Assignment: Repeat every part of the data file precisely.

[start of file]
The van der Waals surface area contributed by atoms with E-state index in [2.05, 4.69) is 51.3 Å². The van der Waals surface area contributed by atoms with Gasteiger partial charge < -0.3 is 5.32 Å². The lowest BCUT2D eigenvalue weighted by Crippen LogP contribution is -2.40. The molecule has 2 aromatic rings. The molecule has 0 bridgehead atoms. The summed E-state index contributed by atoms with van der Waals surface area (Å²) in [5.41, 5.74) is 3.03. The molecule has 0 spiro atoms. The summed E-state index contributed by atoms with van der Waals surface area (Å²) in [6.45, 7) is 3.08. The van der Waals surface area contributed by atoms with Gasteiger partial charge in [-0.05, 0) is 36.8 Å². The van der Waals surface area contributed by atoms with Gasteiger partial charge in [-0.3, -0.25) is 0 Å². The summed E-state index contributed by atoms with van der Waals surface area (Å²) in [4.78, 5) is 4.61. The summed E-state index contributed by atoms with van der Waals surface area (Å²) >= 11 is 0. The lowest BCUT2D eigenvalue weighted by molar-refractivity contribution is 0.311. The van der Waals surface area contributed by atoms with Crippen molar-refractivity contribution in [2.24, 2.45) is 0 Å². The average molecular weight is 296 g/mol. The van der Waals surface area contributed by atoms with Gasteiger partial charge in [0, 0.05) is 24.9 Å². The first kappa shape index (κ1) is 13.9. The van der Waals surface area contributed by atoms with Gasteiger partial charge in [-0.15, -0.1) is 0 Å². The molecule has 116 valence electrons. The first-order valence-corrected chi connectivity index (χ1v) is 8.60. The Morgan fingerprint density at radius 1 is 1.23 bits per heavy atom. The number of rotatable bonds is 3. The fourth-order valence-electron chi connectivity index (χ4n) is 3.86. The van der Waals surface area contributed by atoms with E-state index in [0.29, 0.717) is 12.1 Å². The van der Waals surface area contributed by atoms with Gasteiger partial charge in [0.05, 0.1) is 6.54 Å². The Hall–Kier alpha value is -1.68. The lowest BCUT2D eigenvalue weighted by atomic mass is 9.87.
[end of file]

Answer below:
The van der Waals surface area contributed by atoms with E-state index in [2.05, 4.69) is 51.3 Å². The van der Waals surface area contributed by atoms with Gasteiger partial charge < -0.3 is 5.32 Å². The lowest BCUT2D eigenvalue weighted by Crippen LogP contribution is -2.40. The molecule has 2 aromatic rings. The molecule has 0 bridgehead atoms. The summed E-state index contributed by atoms with van der Waals surface area (Å²) in [5.41, 5.74) is 3.03. The molecule has 0 spiro atoms. The summed E-state index contributed by atoms with van der Waals surface area (Å²) in [6.45, 7) is 3.08. The van der Waals surface area contributed by atoms with Gasteiger partial charge in [-0.05, 0) is 36.8 Å². The van der Waals surface area contributed by atoms with Gasteiger partial charge in [-0.3, -0.25) is 0 Å². The summed E-state index contributed by atoms with van der Waals surface area (Å²) in [4.78, 5) is 4.61. The summed E-state index contributed by atoms with van der Waals surface area (Å²) >= 11 is 0. The lowest BCUT2D eigenvalue weighted by molar-refractivity contribution is 0.311. The van der Waals surface area contributed by atoms with Crippen molar-refractivity contribution in [2.24, 2.45) is 0 Å². The average molecular weight is 296 g/mol. The van der Waals surface area contributed by atoms with Gasteiger partial charge in [0, 0.05) is 24.9 Å². The first kappa shape index (κ1) is 13.9. The van der Waals surface area contributed by atoms with Gasteiger partial charge in [-0.15, -0.1) is 0 Å². The molecule has 116 valence electrons. The first-order valence-corrected chi connectivity index (χ1v) is 8.60. The Morgan fingerprint density at radius 1 is 1.23 bits per heavy atom. The number of rotatable bonds is 3. The fourth-order valence-electron chi connectivity index (χ4n) is 3.86. The van der Waals surface area contributed by atoms with E-state index in [0.29, 0.717) is 12.1 Å². The van der Waals surface area contributed by atoms with Gasteiger partial charge in [0.05, 0.1) is 6.54 Å². The Hall–Kier alpha value is -1.68. The lowest BCUT2D eigenvalue weighted by atomic mass is 9.87.